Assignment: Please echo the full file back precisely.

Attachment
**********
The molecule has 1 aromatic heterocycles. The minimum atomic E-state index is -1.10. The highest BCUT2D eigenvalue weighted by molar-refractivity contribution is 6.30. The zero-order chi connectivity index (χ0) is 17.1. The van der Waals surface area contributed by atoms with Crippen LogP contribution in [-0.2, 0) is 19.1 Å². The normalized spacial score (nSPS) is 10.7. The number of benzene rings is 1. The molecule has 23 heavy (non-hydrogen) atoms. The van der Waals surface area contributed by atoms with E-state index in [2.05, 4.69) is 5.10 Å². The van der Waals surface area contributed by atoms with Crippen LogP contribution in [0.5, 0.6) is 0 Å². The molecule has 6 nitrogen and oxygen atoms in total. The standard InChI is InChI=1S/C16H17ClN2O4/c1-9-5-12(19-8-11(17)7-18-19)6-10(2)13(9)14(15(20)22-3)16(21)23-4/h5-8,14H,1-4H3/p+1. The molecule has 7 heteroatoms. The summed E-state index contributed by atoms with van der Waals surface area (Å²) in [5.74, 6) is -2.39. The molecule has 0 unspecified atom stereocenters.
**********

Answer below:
The molecule has 1 aromatic heterocycles. The minimum atomic E-state index is -1.10. The highest BCUT2D eigenvalue weighted by molar-refractivity contribution is 6.30. The zero-order chi connectivity index (χ0) is 17.1. The van der Waals surface area contributed by atoms with Crippen LogP contribution in [-0.2, 0) is 19.1 Å². The normalized spacial score (nSPS) is 10.7. The number of benzene rings is 1. The molecule has 23 heavy (non-hydrogen) atoms. The van der Waals surface area contributed by atoms with E-state index in [2.05, 4.69) is 5.10 Å². The van der Waals surface area contributed by atoms with Crippen LogP contribution in [0.5, 0.6) is 0 Å². The molecule has 6 nitrogen and oxygen atoms in total. The standard InChI is InChI=1S/C16H17ClN2O4/c1-9-5-12(19-8-11(17)7-18-19)6-10(2)13(9)14(15(20)22-3)16(21)23-4/h5-8,14H,1-4H3/p+1. The molecule has 7 heteroatoms. The summed E-state index contributed by atoms with van der Waals surface area (Å²) in [5.74, 6) is -2.39. The molecule has 0 unspecified atom stereocenters.